The chilacas, similar to the American Anaheim, are long, thin chiles, that sometimes twist and have a shinny light green color. Their heat goes from mild to mildly hot, but they are never very spicy.
Chilacas are very meaty and are used many times as a vegetable. Most times charred, peeled, and seeded, like the Poblanos, they are used for side dishes like rajas sauteed with onions and sometimes cream and cheese. I ate this version many times in the state of Chihuahua, in the North of Mexico. They are also used for eggs, sauces, soups, casseroles and fillings, amongst other things.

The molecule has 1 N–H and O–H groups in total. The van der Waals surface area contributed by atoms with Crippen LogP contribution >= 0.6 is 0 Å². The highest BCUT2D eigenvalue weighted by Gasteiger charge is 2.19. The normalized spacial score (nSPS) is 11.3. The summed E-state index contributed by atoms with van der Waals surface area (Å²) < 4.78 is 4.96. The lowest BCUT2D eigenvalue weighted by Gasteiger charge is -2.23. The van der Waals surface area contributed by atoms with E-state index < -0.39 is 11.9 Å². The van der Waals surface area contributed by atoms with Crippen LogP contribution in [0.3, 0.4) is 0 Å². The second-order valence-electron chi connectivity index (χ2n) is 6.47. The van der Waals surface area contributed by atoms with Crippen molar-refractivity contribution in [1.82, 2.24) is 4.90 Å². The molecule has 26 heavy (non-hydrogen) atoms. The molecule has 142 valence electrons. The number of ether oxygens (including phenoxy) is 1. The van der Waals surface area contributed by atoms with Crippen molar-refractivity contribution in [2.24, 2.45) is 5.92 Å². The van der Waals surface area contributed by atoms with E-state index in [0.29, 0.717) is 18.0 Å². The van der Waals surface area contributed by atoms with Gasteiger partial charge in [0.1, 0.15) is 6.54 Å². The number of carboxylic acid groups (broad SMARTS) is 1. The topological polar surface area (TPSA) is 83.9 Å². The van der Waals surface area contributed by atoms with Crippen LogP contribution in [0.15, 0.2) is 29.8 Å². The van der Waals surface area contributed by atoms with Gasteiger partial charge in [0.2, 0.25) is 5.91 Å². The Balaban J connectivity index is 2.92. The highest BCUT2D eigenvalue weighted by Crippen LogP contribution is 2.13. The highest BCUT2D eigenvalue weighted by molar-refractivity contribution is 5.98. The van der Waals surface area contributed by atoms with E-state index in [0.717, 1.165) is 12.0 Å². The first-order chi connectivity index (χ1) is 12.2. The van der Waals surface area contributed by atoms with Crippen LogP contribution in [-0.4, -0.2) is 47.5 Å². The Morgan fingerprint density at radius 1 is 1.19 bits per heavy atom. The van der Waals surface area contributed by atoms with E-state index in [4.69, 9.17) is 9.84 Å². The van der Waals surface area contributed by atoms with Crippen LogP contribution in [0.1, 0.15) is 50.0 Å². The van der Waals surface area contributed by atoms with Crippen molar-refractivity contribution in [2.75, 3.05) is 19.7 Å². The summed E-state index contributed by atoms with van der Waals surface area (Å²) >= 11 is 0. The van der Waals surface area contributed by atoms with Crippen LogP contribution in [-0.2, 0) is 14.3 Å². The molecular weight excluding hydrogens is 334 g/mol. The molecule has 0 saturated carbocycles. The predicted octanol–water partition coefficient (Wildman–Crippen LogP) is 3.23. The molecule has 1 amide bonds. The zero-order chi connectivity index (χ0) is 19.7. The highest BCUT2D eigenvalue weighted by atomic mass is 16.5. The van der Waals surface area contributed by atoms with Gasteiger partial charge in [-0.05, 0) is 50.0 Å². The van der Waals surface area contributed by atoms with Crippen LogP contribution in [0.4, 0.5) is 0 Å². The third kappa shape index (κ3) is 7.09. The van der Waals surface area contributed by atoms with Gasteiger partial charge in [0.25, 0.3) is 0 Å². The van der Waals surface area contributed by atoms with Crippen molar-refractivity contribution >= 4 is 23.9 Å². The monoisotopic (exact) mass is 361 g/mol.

Chilacas become Pasillas when dried, and turn raisin black in color and interestingly bitter in flavor. They are sometimes confused with the New Mexico chile when dried, as they are and look similar, but the later is hotter.